Want to throw in your 12 cents? We want to hear what you think are the worst food trends.

After 9 years of owning three separate independent upscale American cuisine restaurants I find it disconcerting but expected all the same at how clueless the average consumer is with regard to what is driving trends and prices and how each effects the other on so many levels.
Rarely can a non-fine dining restaurant win - you offer smaller plates w/smaller portions, people complain and say you&aposre being cheap - you offer larger plates w/larger portions and people say you&aposre trying to kill them w/food. You mix it up and offer what the restaurant can afford to buy and put your twist on it and the customer says you charge too much.
My husband, a chef for 18 years, prefers the American cuisine as another post related, cooking simple, regular food for people that they can enjoy. If you&aposre eating anywhere but NYC or LA/San Fran and you "keep" seeing foie gras and foams, you are truly missing the point of dining out and have been spending way too much money on senseless, not meant to be eaten regularly occasional entrees just so you can say you do.
W/reference to the post about costs and the worth of the US dollar - the majority of food costs and consumption of food in the US is domestic. Any price hikes you are or will be seeing are from the shortage of corn being planted this year and corn unfortunately effects everything - grain, meat, produce, frozen foods etc.. Tomatoes have been going up in price as well and neither of these do we get from a European market or have shipped here - that post was curious.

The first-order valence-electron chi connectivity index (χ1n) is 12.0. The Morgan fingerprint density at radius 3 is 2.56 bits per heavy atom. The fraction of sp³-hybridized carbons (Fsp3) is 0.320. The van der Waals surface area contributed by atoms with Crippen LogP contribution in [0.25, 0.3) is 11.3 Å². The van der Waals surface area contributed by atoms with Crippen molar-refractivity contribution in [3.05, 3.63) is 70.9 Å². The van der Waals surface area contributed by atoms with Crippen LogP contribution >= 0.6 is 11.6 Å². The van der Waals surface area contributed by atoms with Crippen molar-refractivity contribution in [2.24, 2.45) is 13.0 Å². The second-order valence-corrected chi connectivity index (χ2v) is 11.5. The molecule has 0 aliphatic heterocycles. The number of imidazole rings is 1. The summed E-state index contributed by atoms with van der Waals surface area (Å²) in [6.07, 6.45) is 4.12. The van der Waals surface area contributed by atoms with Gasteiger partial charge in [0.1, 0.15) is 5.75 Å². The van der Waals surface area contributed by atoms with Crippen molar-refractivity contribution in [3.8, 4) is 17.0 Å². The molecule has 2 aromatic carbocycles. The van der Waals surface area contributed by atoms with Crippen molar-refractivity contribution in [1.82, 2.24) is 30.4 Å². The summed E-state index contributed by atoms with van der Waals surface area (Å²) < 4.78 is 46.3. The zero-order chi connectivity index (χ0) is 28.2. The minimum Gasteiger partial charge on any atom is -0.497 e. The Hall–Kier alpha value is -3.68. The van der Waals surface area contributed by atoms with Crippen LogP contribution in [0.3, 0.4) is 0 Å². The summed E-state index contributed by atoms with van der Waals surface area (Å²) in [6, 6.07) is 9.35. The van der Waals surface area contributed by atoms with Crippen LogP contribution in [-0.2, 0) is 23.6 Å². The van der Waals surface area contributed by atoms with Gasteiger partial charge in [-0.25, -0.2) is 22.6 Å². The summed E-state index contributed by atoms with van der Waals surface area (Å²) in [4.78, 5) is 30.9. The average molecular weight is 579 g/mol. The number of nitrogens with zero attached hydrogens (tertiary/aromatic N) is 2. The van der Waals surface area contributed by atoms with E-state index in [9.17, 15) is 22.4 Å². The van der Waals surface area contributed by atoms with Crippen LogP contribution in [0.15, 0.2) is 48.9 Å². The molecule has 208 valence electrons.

Eat well, try new things, experiment with what interests you but don&apost allow yourself to fall into trend traps because w/food, you&aposll be eating it a lot longer than any trend will last so focus on your personal interests, likes and dislikes and you&aposll find happiness in the wonderful world of food and dining.

Over priced food is almost always due to inflation. The dollar is week so any thing from Europe has about a 50% mark up plus the price of the gas to get it here makes it a fortune. We want quality ingredients and a quality menu people can afford. Say we want to sell a nice piece of PRIME beef or organic humanely raised veal, a restaurant would have to sell a nice portion for say $70. No veal tastes that good so we sell it for $50 and raise the price of the fries to $8. THis may sound crazy but we want people to eat better and we work hard so we do need to get paid also. there are alot of other factors we could talk about for hours but the reality is until we as a country figure this out and totally rethink how the foreign policy and government in general is run, the tougher things will become.